The Global Information Technology Report 2008-2009
Information and communication technologies (ICT) is increasingly moving to the core of national competitiveness strategies around the world, thanks to its revolutionary power as a critical enabler of growth, development, and modernization. Recent economic history has shown that, as developed countries approach the technological frontier, ICT is crucial for them to continue innovating in their processes and products and to maintain their competitive advantage. Equally importantly, ICT has proven instrumental for enabling developing and middle-income economies to leapfrog to higher stages of development and fostering economic and social transformation.
All over the world, ICT has empowered individuals with unprecedented access to information and knowledge, with important consequences in terms of providing education and access to markets, of doing business, and of social interactions, among others. Moreover, by increasing productivity and therefore economic growth in developing countries, ICT can play a formidable role in reducing poverty and improving living conditions and opportunities for the poor.
In these challenging times of global economic crisis, the extraordinary capacity of ICT to drive growth and innovation should not be overlooked, since it can play a critical role not only in facilitating countries’ recovery but also in sustaining national competitiveness in the medium to long term. At the World Economic Forum, we are strong believers in the link between economic growth and ICT readiness, a link that should be further emphasized in the face of the current severe economic downturn and calls for budget cuts.
The Global Information Technology Report (GITR) series, produced by the Forum in partnership with INSEAD and published annually since 2001, has contributed to raising awareness of the importance of ICT diffusion for overall competitiveness.The broad methodological framework of the Networked Readiness Index (NRI), featured in the Report series, identifies the enabling factors that permit countries to fully benefit from ICT advances, stressing the key responsibility of all social actors—individuals, businesses, and governments. The NRI has proven a unique tool for policymakers and all relevant stakeholders, allowing them to follow the progress of their country over time and vis-à-vis relevant comparators, and providing a neutral and authoritative platform for public-private dialogue and for designing national policies and strategies that aim toward enhanced networked readiness and competitiveness.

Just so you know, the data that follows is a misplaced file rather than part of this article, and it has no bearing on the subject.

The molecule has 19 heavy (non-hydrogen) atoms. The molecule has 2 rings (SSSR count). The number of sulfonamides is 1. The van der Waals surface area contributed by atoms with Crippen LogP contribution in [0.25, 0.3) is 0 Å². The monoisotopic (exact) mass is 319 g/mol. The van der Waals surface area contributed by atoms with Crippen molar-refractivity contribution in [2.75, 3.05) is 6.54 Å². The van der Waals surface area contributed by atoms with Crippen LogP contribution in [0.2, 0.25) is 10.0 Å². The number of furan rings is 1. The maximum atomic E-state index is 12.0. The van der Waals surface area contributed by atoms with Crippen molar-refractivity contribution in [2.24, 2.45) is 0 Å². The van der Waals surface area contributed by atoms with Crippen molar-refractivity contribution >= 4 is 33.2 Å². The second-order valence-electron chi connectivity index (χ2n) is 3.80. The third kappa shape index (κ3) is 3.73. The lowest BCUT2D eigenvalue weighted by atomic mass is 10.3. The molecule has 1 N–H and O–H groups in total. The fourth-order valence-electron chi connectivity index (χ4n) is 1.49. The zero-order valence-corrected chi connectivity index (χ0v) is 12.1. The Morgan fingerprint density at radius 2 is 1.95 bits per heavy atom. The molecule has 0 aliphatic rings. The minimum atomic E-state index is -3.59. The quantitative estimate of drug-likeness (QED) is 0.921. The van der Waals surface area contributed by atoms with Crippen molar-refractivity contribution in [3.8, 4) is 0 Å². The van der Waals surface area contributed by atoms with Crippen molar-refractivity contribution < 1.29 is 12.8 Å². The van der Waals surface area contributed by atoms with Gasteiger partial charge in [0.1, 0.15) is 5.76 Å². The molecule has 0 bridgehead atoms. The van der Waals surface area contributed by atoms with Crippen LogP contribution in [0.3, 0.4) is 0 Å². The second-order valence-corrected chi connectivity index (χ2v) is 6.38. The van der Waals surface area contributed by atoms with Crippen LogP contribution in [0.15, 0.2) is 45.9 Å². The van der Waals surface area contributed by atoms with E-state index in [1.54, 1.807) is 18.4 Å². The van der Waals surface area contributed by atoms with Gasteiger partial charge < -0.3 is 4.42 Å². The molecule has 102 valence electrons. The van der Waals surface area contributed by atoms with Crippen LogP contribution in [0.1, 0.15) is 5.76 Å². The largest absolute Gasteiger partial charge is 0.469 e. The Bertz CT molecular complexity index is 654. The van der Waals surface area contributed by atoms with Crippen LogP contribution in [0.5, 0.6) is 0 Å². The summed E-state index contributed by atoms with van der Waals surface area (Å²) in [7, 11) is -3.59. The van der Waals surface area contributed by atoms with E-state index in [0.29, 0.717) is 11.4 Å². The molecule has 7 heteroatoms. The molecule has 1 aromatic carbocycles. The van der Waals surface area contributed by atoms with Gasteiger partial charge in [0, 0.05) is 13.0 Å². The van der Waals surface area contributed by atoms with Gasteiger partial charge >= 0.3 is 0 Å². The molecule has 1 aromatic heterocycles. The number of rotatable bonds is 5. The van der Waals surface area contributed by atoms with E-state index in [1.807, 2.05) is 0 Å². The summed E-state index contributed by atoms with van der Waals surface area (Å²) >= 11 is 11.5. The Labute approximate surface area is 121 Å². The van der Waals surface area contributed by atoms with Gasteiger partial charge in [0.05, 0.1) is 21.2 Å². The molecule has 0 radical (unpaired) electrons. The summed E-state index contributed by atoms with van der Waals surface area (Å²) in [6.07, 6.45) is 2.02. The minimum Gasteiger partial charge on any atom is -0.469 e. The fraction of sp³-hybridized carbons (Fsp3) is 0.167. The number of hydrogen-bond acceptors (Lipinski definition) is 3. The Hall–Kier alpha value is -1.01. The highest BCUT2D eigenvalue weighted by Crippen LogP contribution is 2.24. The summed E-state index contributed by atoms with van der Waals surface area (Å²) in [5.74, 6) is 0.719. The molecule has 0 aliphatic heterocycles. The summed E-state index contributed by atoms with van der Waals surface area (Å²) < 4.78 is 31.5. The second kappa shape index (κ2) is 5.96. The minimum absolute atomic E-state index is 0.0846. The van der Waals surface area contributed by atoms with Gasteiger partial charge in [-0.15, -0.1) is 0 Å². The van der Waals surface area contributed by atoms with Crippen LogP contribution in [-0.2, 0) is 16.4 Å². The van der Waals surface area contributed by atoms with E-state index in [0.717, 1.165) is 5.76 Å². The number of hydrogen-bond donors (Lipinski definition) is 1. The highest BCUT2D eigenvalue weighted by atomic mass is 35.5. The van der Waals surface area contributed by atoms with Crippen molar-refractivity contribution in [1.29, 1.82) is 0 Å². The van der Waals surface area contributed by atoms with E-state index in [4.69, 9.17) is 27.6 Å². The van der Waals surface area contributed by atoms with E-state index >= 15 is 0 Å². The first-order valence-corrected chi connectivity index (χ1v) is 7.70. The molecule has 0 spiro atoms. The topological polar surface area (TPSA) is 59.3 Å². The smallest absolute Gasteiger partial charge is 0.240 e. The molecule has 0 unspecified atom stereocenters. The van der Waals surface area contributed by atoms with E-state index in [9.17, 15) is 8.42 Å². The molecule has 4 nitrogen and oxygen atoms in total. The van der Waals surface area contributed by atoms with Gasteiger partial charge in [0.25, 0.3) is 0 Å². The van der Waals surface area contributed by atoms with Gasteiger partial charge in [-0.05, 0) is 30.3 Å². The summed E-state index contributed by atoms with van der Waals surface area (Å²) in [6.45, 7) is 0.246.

The Global Information Technology Report 2008–2009, the eighth edition in the series, presents the latest findings of the NRI, providing an updated picture of the state of networked readiness in the world. Under the general theme of mobility, the Report notably highlights the remarkable role of mobile telephony—possibly the most revolutionary ICT—in economic growth, and once again showcases success stories of countries able to leverage ICT for increased competitiveness.